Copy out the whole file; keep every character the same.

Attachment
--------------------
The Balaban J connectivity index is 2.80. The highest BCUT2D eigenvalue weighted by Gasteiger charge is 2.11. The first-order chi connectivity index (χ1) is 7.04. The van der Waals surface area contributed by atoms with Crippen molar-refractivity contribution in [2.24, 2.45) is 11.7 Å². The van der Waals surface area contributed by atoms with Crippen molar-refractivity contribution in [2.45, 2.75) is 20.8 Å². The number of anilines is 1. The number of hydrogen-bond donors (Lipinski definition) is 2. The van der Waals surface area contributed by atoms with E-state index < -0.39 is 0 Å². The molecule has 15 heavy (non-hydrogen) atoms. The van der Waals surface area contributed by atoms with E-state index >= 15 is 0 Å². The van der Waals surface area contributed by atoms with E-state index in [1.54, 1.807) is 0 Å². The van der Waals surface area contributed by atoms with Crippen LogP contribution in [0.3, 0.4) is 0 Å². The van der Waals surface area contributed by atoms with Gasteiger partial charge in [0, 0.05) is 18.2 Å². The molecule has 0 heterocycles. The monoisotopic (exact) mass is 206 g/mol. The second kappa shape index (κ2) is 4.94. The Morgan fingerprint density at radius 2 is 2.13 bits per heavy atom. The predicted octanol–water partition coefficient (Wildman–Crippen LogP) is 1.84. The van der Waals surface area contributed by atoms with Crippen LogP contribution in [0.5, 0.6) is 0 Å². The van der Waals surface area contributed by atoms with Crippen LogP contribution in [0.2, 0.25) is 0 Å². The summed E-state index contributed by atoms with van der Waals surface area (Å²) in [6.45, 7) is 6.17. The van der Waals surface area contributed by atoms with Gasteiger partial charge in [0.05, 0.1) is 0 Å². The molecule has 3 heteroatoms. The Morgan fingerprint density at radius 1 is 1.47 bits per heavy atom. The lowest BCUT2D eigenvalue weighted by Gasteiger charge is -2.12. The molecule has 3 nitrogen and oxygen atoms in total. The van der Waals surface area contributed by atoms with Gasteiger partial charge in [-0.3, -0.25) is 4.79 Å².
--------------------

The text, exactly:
The Balaban J connectivity index is 2.80. The highest BCUT2D eigenvalue weighted by Gasteiger charge is 2.11. The first-order chi connectivity index (χ1) is 7.04. The van der Waals surface area contributed by atoms with Crippen molar-refractivity contribution in [2.24, 2.45) is 11.7 Å². The van der Waals surface area contributed by atoms with Crippen molar-refractivity contribution in [2.45, 2.75) is 20.8 Å². The number of anilines is 1. The number of hydrogen-bond donors (Lipinski definition) is 2. The van der Waals surface area contributed by atoms with E-state index < -0.39 is 0 Å². The molecule has 15 heavy (non-hydrogen) atoms. The van der Waals surface area contributed by atoms with E-state index >= 15 is 0 Å². The van der Waals surface area contributed by atoms with E-state index in [1.54, 1.807) is 0 Å². The van der Waals surface area contributed by atoms with Crippen LogP contribution in [0.3, 0.4) is 0 Å². The van der Waals surface area contributed by atoms with Gasteiger partial charge in [0, 0.05) is 18.2 Å². The molecule has 0 heterocycles. The monoisotopic (exact) mass is 206 g/mol. The second kappa shape index (κ2) is 4.94. The Morgan fingerprint density at radius 2 is 2.13 bits per heavy atom. The predicted octanol–water partition coefficient (Wildman–Crippen LogP) is 1.84. The van der Waals surface area contributed by atoms with Crippen LogP contribution in [0.5, 0.6) is 0 Å². The van der Waals surface area contributed by atoms with Crippen LogP contribution in [0.2, 0.25) is 0 Å². The summed E-state index contributed by atoms with van der Waals surface area (Å²) in [6.45, 7) is 6.17. The van der Waals surface area contributed by atoms with Gasteiger partial charge in [0.05, 0.1) is 0 Å². The molecule has 3 heteroatoms. The Morgan fingerprint density at radius 1 is 1.47 bits per heavy atom. The lowest BCUT2D eigenvalue weighted by Gasteiger charge is -2.12. The molecule has 3 nitrogen and oxygen atoms in total. The van der Waals surface area contributed by atoms with Gasteiger partial charge in [-0.3, -0.25) is 4.79 Å².